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Media outlets destroyed, censored, after failed coup attempt

Riot policemen walk outside the Radio Publique Africaine (RPA) broadcasting studio in Bujumbura, 26 April 2015
Riot policemen walk outside the Radio Publique Africaine (RPA) broadcasting studio in Bujumbura, 26 April 2015

REUTERS/Thomas Mukoya

This statement was originally published on on 20 May 2015.

Reporters Without Borders calls on the Burundian authorities to guarantee the safety of all journalists and the restoration of media pluralism so that news and information can resume circulating in this troubled country.

The situation has become increasingly critical since the failure of last week's coup attempt. Freely and independently reported news coverage is no longer available as Bujumbura is rocked by demonstrations for the fourth week running amid continuing violence.

Already the victims of closures by the authorities in recent weeks, privately-owned media outlets were attacked and looted during the coup and are not currently functioning.

Eighty percent of the production and broadcast equipment at Radio Publique Africaine (RPA), Radio Isanganiro, Bonesha FM and Radio Télé Renaissance, including machinery and cars, is damaged. Fire has destroyed much of the headquarters of RPA, Burundi's leading independent radio station. Only the national radio and TV broadcaster, RTNB, is still functioning, broadcasting mostly music.

The government is largely responsible for this situation because it was policemen and ruling party militiamen who attacked the privately-owned radio stations on 14 May, accusing them of broadcasting the statements of coup supporters.

The head of the Burundian Union of Journalists (UBJ), Alexandre Niyungeko, told Reporters Without Borders that the government “can no longer continue to blame these grave abuses on clashes between coup supporters and government loyalists.”

Rampant violence

Niyungeko mocked a statement by Willy Nyamitwe, the president's main media adviser, who said on 17 May that the privately-owned media are allowed to reopen. “Everything is screwed,” Niyungeko said. “How can you reopen if everything has been destroyed? And then there is the issue of journalists' safety.”

Heavily-armed men in uniforms have been positioned outside radio stations since 15 May. Many of those wearing police uniforms are suspected of being militiamen and many journalists have received threats.

A journalist with Radio Isanganiro, which was accused of supporting the coup, said the station's journalists had received messages warning them not to go to the station and that any journalist could be arrested, or worse.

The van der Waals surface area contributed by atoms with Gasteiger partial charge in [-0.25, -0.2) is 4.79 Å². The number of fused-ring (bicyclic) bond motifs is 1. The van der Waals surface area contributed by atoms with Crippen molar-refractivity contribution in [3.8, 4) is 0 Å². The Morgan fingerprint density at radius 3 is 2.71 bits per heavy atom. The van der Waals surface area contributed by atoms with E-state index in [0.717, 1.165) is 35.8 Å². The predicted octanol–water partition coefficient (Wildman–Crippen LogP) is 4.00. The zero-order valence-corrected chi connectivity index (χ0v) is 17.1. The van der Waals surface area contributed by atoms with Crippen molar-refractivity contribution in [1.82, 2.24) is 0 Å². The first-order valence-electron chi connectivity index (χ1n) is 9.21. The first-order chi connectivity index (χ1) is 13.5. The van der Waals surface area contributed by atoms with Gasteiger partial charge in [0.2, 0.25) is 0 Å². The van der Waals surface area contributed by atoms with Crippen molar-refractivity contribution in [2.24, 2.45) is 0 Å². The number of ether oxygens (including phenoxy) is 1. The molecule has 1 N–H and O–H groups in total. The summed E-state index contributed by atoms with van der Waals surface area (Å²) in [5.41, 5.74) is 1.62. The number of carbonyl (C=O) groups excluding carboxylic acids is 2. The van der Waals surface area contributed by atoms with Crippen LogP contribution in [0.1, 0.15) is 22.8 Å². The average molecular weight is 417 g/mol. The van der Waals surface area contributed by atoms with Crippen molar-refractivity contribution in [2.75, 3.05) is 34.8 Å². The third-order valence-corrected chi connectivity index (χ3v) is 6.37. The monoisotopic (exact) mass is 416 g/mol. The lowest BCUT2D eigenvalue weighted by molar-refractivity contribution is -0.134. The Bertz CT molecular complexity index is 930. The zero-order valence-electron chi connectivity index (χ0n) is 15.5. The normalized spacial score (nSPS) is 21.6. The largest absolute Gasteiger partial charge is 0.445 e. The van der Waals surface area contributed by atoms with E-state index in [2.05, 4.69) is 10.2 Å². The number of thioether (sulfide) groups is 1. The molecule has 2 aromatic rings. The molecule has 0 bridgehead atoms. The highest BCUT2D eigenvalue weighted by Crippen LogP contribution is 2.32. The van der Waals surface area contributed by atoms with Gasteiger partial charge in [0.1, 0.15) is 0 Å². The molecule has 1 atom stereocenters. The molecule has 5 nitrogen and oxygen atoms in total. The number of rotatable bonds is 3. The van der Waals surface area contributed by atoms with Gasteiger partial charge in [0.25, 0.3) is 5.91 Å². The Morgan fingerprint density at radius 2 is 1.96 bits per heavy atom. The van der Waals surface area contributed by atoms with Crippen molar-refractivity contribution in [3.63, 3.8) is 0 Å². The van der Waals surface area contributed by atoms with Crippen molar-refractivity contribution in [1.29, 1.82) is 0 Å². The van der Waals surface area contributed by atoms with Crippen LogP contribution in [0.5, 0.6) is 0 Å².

But when the police broke down the front gate at Radio Isanganiro on 14 May to get it to stop broadcasting, it was broadcasting only music and its staff had taken refuge in a nearby hotel.

Iwacu, Burundi's main independent newspaper, has resumed operating on 19 May after ceasing to publish as a result of serious threats.

“We call on the Burundian authorities to defuse the situation and to provide tangible guarantees of protection for journalists, who cannot continue to live in fear,” Reporters Without Borders secretary-general Christophe Deloire said.

“The government must take responsibility for the major damage wrongly suffered by the privately-owned media. The restoration of freely-reported, pluralistic media coverage is urgently needed in the current crisis. If the elections do take place, it is vital that the media should be able to resume operating and that journalists should again be able to freely inform the public.”

Many journalists agree that there is an urgent need for the media to resume operating and provide news coverage but they insist that the current climate does not allow this. Relations between the state and journalists with privately-owned media are badly damaged.

Journalists “need a real commitment from the government in order to be able to go back to work and feel protected,” Niyungeko said.

Many journalists are urging the international community to intercede on behalf of Burundi's journalists and media in distress. They say the international community should press the government to help journalists and to do everything possible to help ransacked media outlets to rebuild.

In the current climate of fear, many journalists have gone into hiding or have fled to neighbouring countries. The most exposed journalists are those who head privately-owned media outlets and those who were hosting programmes at the time of the coup attempt and who, in some case, interviewed coup supporters.

They include RPA director Bob Rugurika, who has often been targeted by the authorities in the past. Rugurika has had to flee the country.

Burundi is ranked 145th out of 180 countries in the 2015 Reporters Without Borders press freedom index.
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